Alice raised questions yesterday about campus radicalism/progressivism and the Columbia University "Spirit of '68". She also touched on the idea of 60s-as-myth, including a quote from Roland Barthes so good that I'm going to re-quote it here:
In passing from history to nature, myth acts economically: it abolishes the complexity of human acts, it gives them the simplicity of essences, it does away with all dialectics, with any going back beyond what is immediately visible, it organizes a world which is without contradictions because it is without depth, a world wide open and wallowing in the evident, it establishes a blissful clarity: things appear to mean something by themselves.(Case in point: the hagiography of Martin Luther King.)
On a related topic, my friend Adrienne Brown, an activist who kicks ass and takes names, has an online dialogue on alternet where she argues about activism as a sustainable lifestyle. Basically, she says that activism must be balanced with comfort, health, and free time if an activist is to perform well and not burn out. Gavin Leonard provides the counterpoint, saying that he works 100-hour weeks for movement organizations and still has free time, a hot tub, and a house--and says these luxuries mean he's not holding himself to a high enough standard.
Gavin's perspective brings up some problems I've had with the movement for a long time, though my thoughts haven't congealed. He writes that "If we work harder and with more clarity to our anger, we can win. People like to be on the winning team, and right now, we're losing." What, exactly, is "winning" for us? Is it a peaceful, world-changing revolution--not necessarily a comprehensive overturning of capitalism, but at least a concious, widely-supported reordering of priorities? Or is it just a symbolic goal, one that is significant not for being achievable, but for the direction it provides us?
He brings up the civil rights movement, mentioning that one CRM vet "didn't see in us what she'd seen in the people who protested in Birmingham, and beyond, during the Civil Rights Movement." I'm sure that certain moments in the CRM/black liberation movement were moving experiences, thanks to the confluence of rapid change, inspiring oratory, and mass mobilization. But the nostalgic view of the BLM/CRM as infinitely unique is a fantasy that has become much more popular than the movement's real history. Of course, the Montgomery bus boycott was dramatic, united, focused, and righteous. Sit-ins and school integration were trials by fire, and the force they opposed clearly evil. After those clear victories, however, there were many years of unclear direction, dissention in the ranks, splintering of groups, dead ends, wasted time, and fizzling participation. Would you really find a spark in, say, King's housing rights protests in Chicago, that a marcher against drug laws today lacks?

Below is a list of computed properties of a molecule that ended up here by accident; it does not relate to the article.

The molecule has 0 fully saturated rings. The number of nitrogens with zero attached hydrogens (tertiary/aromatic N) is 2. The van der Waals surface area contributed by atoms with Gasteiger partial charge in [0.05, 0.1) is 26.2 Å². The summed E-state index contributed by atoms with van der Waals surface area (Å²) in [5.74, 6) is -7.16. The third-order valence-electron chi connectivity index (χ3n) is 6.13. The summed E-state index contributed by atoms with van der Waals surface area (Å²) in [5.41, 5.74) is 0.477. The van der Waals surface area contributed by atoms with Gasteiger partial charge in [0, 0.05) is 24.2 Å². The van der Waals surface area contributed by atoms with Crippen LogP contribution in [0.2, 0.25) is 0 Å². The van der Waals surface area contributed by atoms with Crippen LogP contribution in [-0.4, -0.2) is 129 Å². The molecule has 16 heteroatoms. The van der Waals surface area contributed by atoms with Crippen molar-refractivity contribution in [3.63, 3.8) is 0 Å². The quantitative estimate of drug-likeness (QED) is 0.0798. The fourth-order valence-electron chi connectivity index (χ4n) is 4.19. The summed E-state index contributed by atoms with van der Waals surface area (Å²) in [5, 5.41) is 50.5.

Organizing for justice today is harder than in 1960 for a simple reason that everyone knows: things are fairer than they were forty and fifty years ago. Racism and exploitation are still oppressive forces, but whereas once they were insurmountable even for those with exceptional merit and drive, that is not the case in America today; oppression is not gone, but it is weaker and more inconsistent. Most oppression today is the result of complex webs of causes: lower expectations from teachers, parents who were undereducated, the negative effects of peers in poor communities, wealth whittled away by overcharging and lower-valued goods, internalized oppression such as valuing defiance over intellectualism.
There is certainly a cartel steeped in corruption that continues to run the country, and more openly than forty years ago; and the law is filled with grossly unfair examples, many of which would be quickly rectified if the victims were white instead of black, or rich instead of poor. But the changes that the country's poor most desperately need require more sophisticated solutions than mere rebellion. Would you rather see Ramsey Clark and Pamela Africa on the Supreme Court, or Ginsburg and Souter?
So what are these necessary changes? I think they include: a huge shift in foreign policy and defense spending; campaign finance reform; universal health care; elimination of union power in some industries and the forming of unions in others; exposure to a wider breadth of cultural models; decriminalization of nonviolent crime, better school funding and choice; better public transportation; a simpler tax code and more progressive tax schedule; basic education in core professional competencies; lowered barriers to entrepreneurship; and the power to rise from getting by to achieving your dreams.
It's not only that these don't make great banners. After all, the media has shamefully refused to cover the stories that might raise wide ire--stories like the rampant police abuse at every large protest in America, and the CIA's admission that they knowingly protected terrorists and crack dealers. We certainly need activists, and more than ever. Who else but organizers, such as the League of Young Voters, are going to make some of these things happen?
It's hard to know whether the simple truth is that activism is different today--when it takes more explaining to get people focused and angry, and there is more comfort competing against the motivation to work for change--or if apathy was as great an obstacle for the CRM folks too.